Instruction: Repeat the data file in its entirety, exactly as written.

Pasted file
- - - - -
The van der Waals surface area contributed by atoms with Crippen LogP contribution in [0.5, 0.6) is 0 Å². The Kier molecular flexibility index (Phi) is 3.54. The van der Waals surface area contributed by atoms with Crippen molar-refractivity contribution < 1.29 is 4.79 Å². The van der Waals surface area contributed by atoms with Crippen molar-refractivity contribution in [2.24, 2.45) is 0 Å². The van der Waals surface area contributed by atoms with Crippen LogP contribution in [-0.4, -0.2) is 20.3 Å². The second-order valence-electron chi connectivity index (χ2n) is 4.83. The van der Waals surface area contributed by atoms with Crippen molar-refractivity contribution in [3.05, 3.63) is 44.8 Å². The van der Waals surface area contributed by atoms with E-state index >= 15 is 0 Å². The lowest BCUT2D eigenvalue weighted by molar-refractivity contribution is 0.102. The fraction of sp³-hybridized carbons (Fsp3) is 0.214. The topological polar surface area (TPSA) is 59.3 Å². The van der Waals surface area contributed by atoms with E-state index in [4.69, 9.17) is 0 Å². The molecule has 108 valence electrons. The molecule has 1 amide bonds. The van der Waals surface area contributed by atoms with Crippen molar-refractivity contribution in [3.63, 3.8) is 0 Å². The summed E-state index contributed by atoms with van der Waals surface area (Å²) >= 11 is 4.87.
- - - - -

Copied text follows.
The van der Waals surface area contributed by atoms with Crippen LogP contribution in [0.5, 0.6) is 0 Å². The Kier molecular flexibility index (Phi) is 3.54. The van der Waals surface area contributed by atoms with Crippen molar-refractivity contribution < 1.29 is 4.79 Å². The van der Waals surface area contributed by atoms with Crippen molar-refractivity contribution in [2.24, 2.45) is 0 Å². The van der Waals surface area contributed by atoms with Crippen LogP contribution in [-0.4, -0.2) is 20.3 Å². The second-order valence-electron chi connectivity index (χ2n) is 4.83. The van der Waals surface area contributed by atoms with Crippen molar-refractivity contribution in [3.05, 3.63) is 44.8 Å². The van der Waals surface area contributed by atoms with E-state index >= 15 is 0 Å². The lowest BCUT2D eigenvalue weighted by molar-refractivity contribution is 0.102. The fraction of sp³-hybridized carbons (Fsp3) is 0.214. The topological polar surface area (TPSA) is 59.3 Å². The van der Waals surface area contributed by atoms with E-state index in [4.69, 9.17) is 0 Å². The molecule has 108 valence electrons. The molecule has 1 amide bonds. The van der Waals surface area contributed by atoms with Crippen molar-refractivity contribution in [3.63, 3.8) is 0 Å². The summed E-state index contributed by atoms with van der Waals surface area (Å²) >= 11 is 4.87.